7. In these lists there are words, which are adverbial forthright, e.g. अद्य ह्यः श्वः अत्र तत्र सर्वत्र अन्यत्र सदा अधुना इदानीम् तदानीम् प्रातः सायम् पुरा अनन्तरम् etc.
    8. It seems, it would be good to to sort out the स्वरादि-s and चादि-s into four data-classes viz. Adverbial conjunctions, non-adverbial conjunctions, adverbs and interjections.
  2. अव्ययीभावः – One comes across this word अव्ययीभावः in as many as eight सूत्र-s in अष्टाध्यायी 1’1’41, 2’1’5, 2’4’18, 2’4’83, 4’3’59, 5’4’107, 6’2’121, 6’3’80. Note, अव्ययीभावः means the sense of being indeclinable, though not exactly undeclined or indeclinable. For example “everyday” = प्रतिदिनम् (दिने दिने प्रतिदिनम्) अव्ययीभाव-words are mostly adverbial.
  3. कारके (1’4’23) – Adverbials can also be obtained by declining a word in a case-form कारके by affixing विभक्ति-प्रत्यय-s. In English, prepositions to, unto, with, by, for, from, in, at, on, upon, above, under, etc. help composing adverbial phrases. In Sanskrit कारक case-forms are six –
    1. कर्तृकारका प्रथमा the first case is used for subject words.
    2. कर्मकारका द्वितीया 2’3’2, 2’3’8 the second case, e.g. “Goes home” गृहं गच्छति
    3. करणकारका तृतीया 2’3’18 the third case e.g. “walks fast” वेगेन चलति
    4. सम्प्रदाने चतुर्थी 2’3’13 the fourth case e.g. “pleads for peace” शान्तये आह्वयते
    5. अपादाने पञ्चमी 2’3’28 the fifth case, e.g. “outside of house” गृहात् बहिः
    6. अधिकरणे सप्तमी 2’3’36 the seventh case e.g. “sits on the throne” सिंहासने उपविशति.
      1. As has been explained above by examples, adverbials can be obtained in case-forms विभक्ति-s, द्वितीया to पञ्चमी and सप्तमी.
      2. Although I have not any example of प्रथमा विभक्ति in the adverbial sense, adjectival word in neuter gender, singular often become adverbial, e.g He walks fast सः द्रुतम् चलति.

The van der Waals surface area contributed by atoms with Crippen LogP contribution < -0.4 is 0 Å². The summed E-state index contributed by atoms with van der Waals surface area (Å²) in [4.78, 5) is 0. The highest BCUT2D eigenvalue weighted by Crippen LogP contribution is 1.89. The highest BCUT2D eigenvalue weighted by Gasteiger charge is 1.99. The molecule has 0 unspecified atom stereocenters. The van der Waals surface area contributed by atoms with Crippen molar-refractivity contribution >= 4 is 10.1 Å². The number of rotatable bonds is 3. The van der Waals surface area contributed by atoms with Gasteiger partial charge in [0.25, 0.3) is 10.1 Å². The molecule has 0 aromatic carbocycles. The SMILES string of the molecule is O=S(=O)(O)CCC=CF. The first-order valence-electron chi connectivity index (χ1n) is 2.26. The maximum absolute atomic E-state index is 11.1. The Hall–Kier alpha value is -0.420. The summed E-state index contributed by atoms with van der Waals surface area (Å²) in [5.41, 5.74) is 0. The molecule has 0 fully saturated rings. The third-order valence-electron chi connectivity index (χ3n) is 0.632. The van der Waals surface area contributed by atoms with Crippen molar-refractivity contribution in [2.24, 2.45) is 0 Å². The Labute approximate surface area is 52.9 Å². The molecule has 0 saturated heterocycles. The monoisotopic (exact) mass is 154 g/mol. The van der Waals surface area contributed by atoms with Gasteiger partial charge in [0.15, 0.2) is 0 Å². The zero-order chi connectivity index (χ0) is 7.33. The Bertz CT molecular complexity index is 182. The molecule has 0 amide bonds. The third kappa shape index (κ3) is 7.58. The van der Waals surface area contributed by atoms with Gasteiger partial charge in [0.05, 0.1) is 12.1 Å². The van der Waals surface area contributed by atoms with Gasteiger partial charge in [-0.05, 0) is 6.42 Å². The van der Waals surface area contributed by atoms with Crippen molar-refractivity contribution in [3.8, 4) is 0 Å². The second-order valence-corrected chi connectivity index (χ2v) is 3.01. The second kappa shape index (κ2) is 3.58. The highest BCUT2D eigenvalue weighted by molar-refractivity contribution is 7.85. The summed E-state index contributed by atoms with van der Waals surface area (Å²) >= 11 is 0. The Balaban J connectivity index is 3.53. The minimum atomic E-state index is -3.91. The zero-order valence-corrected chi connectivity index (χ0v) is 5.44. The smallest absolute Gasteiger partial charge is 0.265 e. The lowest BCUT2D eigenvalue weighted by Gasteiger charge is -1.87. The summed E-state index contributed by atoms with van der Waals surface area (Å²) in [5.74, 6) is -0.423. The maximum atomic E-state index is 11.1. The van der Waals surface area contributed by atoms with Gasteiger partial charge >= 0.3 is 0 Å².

3. So, we can say that the कारक-concept, as is set in case-forms विभक्ति-s in Sanskrit is substantially the adverbial concept.
      4. This discussion of case-forms विभक्ति-s does not include the sixth case षष्ठी विभक्ति. This is because षष्ठी विभक्ति connects two or more nouns, adjectives etc. and concerned words would suffer change in form, in concordance with each other, e.g. sword of a soldier सैनिकस्य खड्गम् swords of soldiers सैनिकानां खड्गानि. The word “soldier” becoming plural will cause the word “sword” also to become plural.
  4. In Sanskrit certain verbal suffixes कृत्-प्रत्यय-s also give adverbial effect e.g. ऋणं कृत्वा घृतं पिबेत्. Here the क्त्वा-प्रत्यय in कृत्वा acts as a conjunct between two actions – (i) ऋणं कृत्वा get loan (if you have to, but) (ii) घृतं पिबेत् do enjoy ghee.
  5. There are also two special constructs in Sanskrit known as सति-सप्तमी and सच्छष्ठी. They make adverbial clauses. For example
    1. इत्थं विचारयति कोषगते द्विरेफे हा हन्त हन्त नलिनीं गज उज्जहार = just when the honeybee in the bosom of the lotus flower was engrossed in such thoughts, alas, an elephant uprooted the lotus. Note, all the words विचारयति कोषगते द्विरेफे are in the seventh case सप्तमी विभक्ति and they make an adverbial sub-clause of time, English translation of this is the long-winding “just when the honeybee in the bosom of the lotus flower was engrossed in such thoughts”.
    2. यस्यां जाग्रति भूतानि सा निशा पश्यतो मुनेः (गीता 2’69) – Here पश्यतो मुनेः (पश्यतः मुनेः) both words – one verbal derivative, the other the subject-word of that verbal derivative – both are in षष्ठी विभक्ति Here पश्यतः मुनेः is in the style of a sub-clause, यस्यां जाग्रति भूतानि सा निशा पश्यतो मुनेः means, when all the world is awake, it is night (idiomatically) for the sage who is seeing. Note
      1. यस्यां जाग्रति भूतानि is adjectival clause qualifying the word निशा
      2. सा निशा = is the main clause
      3. पश्यतो मुनेः = is adverbial phrase of time.
  6. Among numerical words also there are adverbials, e.g. “He stood first”. “First” is a definite number. But in “He came last”, “last” is indefinite. Actually “first” “last” are basically adjectival, but in these example-sentences they are adverbial.

As such grammar of Sanskrit, अष्टाध्यायी in particular, is the science of formatting words, such that the formatted words become parts of speech. Adverbial is also an essential aspect of speech. I have been able to identify as above, six different ways available in Sanskrit for fulfilling this aspect.

शुभमस्तु !